Our Lady of Mount Carmel RC Primary School, Ashton-under-Lyne

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About Our Lady of Mount Carmel RC Primary School, Ashton-under-Lyne

Name Our Lady of Mount Carmel RC Primary School, Ashton-under-Lyne
Website http://www.ourladys.tameside.sch.uk/
Ofsted Inspections
Executive Headteacher Mrs Helen Hayes
Address Holden Street, Ashton-under-Lyne, OL6 9JJ
Phone Number 01613309521
Phase Primary
Type Voluntary aided school
Age Range 3-11
Religious Character Roman Catholic
Gender Mixed
Number of Pupils 230
Local Authority Tameside
Highlights from Latest Inspection

What is it like to attend this school?

Pupils enjoy school. They appreciate the care and support that staff give to them. Leaders have high expectations of all pupils.

Most pupils, including those with special educational needs and/or disabilities (SEND), achieve well.

Pupils in Years 1 to 6, and children in the early years, listen carefully to their teachers and follow the school rules. They try their best.

Pupils know that help is on hand from staff if they find their learning tricky. Pupils are polite and welcoming to visitors. They behave well in lessons and around school.

As a result, the school is a calm place in which to learn.

Pupils benefit from many opportunities such a...s clubs and educational visits. These help pupils to develop a greater awareness of the wider world.

For example, pupils learned dances from different countries to open their sports week. Staff ensure that everyone is treated equally, with respect and dignity.

Pupils play cooperatively with each other.

The playground is alive with activity. Play ambassadors lead games for younger pupils which adds to the family feel in the school. Pupils feel safe and happy.

They learn to recognise the signs of bullying and know that staff will deal with any bullying incidents swiftly.

What does the school do well and what does it need to do better?

Leaders have built a broad and balanced curriculum that enables pupils to develop their knowledge over time. This includes disadvantaged pupils and those with SEND.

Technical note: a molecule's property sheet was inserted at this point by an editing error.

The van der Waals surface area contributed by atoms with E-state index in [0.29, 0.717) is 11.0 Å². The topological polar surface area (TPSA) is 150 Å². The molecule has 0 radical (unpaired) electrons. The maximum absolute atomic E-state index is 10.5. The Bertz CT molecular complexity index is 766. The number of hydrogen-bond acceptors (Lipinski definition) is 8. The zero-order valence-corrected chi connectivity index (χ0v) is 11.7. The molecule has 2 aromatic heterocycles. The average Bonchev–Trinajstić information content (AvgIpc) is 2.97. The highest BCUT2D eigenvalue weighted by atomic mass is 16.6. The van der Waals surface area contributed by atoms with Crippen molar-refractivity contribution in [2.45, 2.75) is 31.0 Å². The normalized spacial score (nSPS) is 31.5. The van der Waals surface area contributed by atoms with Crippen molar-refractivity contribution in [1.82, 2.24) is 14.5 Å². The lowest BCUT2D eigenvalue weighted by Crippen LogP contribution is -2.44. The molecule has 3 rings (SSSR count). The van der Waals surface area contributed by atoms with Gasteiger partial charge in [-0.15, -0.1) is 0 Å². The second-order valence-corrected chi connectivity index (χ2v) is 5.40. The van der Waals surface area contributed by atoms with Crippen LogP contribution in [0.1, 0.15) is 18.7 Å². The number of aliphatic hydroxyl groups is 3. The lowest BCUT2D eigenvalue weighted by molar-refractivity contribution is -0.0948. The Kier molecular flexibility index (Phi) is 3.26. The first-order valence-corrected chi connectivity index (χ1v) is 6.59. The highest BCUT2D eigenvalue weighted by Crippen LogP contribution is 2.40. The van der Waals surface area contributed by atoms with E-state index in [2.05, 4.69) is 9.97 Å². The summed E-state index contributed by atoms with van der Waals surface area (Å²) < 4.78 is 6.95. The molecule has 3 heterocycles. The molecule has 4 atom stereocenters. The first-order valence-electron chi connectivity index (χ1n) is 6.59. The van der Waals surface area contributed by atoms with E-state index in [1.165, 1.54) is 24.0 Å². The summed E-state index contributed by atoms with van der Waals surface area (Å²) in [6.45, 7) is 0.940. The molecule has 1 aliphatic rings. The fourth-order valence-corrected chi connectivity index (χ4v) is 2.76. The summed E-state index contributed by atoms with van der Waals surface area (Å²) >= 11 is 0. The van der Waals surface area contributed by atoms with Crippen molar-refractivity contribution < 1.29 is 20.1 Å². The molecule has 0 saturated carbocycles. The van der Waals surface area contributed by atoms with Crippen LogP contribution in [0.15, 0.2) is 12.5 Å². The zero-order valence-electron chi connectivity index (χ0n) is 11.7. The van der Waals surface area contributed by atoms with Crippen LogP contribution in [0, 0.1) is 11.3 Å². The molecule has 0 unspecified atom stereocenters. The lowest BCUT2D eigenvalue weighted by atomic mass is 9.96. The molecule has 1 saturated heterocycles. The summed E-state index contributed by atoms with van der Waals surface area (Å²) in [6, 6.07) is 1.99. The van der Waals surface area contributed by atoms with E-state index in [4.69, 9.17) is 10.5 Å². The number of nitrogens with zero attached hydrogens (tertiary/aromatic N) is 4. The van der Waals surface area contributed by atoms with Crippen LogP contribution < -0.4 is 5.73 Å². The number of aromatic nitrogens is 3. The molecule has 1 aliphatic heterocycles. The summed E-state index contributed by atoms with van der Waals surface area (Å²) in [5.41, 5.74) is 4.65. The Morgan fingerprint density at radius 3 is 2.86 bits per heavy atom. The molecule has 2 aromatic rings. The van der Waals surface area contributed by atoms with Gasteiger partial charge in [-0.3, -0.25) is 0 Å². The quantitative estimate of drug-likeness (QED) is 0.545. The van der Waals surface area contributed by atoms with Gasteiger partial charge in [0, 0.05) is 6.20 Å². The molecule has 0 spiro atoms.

The curriculum is designed so that, in leaders' words, 'pupils are interesting to talk to because they know a great deal about the world'. The curriculum in the early years provides firm foundations for children's future learning.

The curriculum identifies the important knowledge, skills and vocabulary that leaders want pupils to learn.

In history, for example, leaders have identified the important vocabulary, such as conflict, battle and war, for each year group to understand. In some subjects, learning builds on what pupils already know and understand in well-ordered steps as they move through the school. However, in other subjects, leaders have given less consideration to the order in which pupils should secure and build their knowledge.

Leaders have ensured that staff have the right subject knowledge to support pupils' learning. Teachers check pupils' work regularly. However, in some subjects, these checks are not fully used to identify if any pupils need additional support.

Children begin learning phonics when they start in the early years. Teachers develop children's early reading through enjoyable activities that provide a repetition of sounds and words, such as those found in songs and rhymes. Leaders make sure that children and pupils learn phonics in logical steps.